WHAT YOU SHOULD KNOW:
Diarrhea is chronic when it occurs 3 or more times a day for more than 4 weeks.
- Antidiarrheal medicine: This medicine is given to decrease the amount of diarrhea you are having. Some of these medicines coat the intestine (bowel) and make the BM less watery. Other antidiarrheal medicine works by slowing down how fast the intestine is moving.
- Take your medicine as directed. Call your primary healthcare provider if you think your medicine is not helping or if you have side effects. Tell him if you are allergic to any medicine. Keep a list of the medicines, vitamins, and herbs you take. Include the amounts, and when and why you take them. Bring the list or the pill bottles to follow-up visits. Carry your medicine list with you in case of an emergency.
Follow up with your primary healthcare provider as directed:
Write down your questions so you remember to ask them during your visits.
- Do not eat foods that cause your diarrhea: If you know which foods cause your diarrhea, do not eat them. If you do not know what causes your diarrhea, keep a food diary to see if your symptoms are caused by certain foods. Bring this to your follow-up visits.
- Drink plenty of liquids: You may need to drink extra liquids to prevent dehydration. You may need an oral rehydrating solution (ORS). This is a drink that contains the right amount of salt, sugar, and minerals in water. This can be found at most grocery stores or pharmacies.
- Do not drink or eat foods that contain caffeine or alcohol: These may cause your symptoms to be worse and lead to dehydration.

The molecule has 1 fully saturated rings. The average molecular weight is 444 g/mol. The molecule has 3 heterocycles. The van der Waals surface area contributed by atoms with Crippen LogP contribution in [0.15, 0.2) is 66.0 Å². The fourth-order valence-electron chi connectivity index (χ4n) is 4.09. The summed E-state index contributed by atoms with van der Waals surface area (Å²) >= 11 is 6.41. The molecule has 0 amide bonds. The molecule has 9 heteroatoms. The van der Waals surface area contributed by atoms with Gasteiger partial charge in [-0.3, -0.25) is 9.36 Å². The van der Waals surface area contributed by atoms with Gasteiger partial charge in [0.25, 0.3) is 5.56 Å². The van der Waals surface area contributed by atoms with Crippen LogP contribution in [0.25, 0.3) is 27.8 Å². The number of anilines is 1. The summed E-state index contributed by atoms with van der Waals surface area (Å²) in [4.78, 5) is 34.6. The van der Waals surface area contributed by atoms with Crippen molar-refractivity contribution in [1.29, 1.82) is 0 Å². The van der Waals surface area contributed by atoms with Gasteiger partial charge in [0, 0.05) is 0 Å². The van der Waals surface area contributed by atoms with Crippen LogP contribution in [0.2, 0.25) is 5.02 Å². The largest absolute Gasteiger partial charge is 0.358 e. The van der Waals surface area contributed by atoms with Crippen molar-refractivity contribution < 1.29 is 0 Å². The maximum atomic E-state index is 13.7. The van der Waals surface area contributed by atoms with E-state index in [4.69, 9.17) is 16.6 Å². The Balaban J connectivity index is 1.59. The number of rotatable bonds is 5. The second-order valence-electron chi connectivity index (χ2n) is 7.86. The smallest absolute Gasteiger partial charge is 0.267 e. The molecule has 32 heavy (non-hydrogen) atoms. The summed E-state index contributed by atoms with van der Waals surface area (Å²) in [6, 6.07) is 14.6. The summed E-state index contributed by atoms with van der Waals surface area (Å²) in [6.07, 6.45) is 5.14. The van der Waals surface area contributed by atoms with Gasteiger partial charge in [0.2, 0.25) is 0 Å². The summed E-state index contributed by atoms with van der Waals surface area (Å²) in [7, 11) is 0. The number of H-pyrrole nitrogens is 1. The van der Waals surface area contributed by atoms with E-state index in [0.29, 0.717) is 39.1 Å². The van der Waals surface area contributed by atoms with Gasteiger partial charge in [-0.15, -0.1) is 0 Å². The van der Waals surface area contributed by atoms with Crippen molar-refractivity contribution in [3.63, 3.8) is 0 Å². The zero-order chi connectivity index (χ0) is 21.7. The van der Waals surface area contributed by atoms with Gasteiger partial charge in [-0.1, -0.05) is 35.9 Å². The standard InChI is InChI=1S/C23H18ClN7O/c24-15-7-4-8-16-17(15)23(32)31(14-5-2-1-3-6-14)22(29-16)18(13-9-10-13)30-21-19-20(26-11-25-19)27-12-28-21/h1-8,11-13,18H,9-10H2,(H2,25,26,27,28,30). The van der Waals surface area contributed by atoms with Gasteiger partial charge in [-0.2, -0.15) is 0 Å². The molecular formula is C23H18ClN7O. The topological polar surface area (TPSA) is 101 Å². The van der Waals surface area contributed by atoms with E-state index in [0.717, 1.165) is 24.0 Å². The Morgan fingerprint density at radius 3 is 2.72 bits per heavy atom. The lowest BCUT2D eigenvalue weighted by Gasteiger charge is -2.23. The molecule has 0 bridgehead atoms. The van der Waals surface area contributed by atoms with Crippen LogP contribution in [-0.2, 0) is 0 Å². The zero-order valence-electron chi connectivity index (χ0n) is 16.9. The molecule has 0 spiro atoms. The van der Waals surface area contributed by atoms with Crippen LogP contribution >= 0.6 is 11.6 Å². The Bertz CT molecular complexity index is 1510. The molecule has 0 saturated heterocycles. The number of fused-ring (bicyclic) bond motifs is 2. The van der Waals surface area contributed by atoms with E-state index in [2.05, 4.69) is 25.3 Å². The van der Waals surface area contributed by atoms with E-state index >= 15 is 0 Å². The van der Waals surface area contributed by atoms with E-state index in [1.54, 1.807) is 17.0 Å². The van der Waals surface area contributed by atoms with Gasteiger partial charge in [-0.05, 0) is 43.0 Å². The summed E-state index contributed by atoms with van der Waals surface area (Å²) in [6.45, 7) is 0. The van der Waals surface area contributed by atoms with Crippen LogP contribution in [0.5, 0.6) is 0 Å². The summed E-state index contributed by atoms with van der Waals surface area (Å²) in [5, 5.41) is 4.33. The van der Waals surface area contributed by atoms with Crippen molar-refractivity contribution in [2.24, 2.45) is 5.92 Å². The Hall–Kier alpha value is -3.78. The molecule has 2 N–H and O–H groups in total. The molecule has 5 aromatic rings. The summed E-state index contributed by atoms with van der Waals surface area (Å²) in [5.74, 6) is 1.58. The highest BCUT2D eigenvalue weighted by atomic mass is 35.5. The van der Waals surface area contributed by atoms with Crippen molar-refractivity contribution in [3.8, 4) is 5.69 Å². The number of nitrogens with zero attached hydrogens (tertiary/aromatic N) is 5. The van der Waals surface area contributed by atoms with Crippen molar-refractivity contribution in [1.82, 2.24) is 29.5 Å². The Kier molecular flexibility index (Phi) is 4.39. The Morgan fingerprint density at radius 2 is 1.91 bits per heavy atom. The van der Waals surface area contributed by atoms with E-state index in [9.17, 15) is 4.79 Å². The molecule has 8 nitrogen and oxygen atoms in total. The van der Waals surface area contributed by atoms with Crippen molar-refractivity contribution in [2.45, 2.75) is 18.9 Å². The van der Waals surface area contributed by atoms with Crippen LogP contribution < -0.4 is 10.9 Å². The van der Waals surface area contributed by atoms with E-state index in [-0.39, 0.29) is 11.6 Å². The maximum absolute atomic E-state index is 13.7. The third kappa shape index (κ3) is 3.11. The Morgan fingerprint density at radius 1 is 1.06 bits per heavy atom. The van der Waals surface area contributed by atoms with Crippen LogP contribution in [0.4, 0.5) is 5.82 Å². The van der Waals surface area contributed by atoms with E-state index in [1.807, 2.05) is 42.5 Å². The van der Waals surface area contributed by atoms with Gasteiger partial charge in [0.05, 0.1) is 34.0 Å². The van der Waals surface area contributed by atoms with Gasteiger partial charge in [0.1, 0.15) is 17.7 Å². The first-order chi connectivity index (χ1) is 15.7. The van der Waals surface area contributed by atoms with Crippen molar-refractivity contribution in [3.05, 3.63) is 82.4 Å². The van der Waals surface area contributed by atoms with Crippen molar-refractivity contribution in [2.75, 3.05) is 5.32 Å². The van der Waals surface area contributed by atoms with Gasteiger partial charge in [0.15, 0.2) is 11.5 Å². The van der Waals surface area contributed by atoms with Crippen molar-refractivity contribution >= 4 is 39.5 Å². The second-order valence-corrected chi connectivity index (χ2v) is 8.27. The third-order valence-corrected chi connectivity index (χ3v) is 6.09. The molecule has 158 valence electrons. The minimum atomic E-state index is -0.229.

- Wash your hands often: Use soap and water. Germ-killing hand gel is available if you are not near water. Wash your hands after you use the bathroom, change a child's diaper, or sneeze. Wash your hands before you prepare or eat food.
Contact your primary healthcare provider if:
- You have a fever.
- You have new signs and symptoms.
- Your signs and symptoms do not improve, or they get worse.
- You have questions or concerns about your condition or care.
Return to the emergency department if:
- Your skin, mouth, and tongue are dry, and you feel very thirsty.
- You have blood or pus in your bowel movement.
- You have trouble eating, drinking, or keeping food down.
- You have severe abdominal pain.
- You feel lightheaded, weak, or you faint.
- Your heart beats faster than normal or you have trouble breathing.
- You are confused or cannot think clearly.
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The above information is an educational aid only. It is not intended as medical advice for individual conditions or treatments. Talk to your doctor, nurse or pharmacist before following any medical regimen to see if it is safe and effective for you.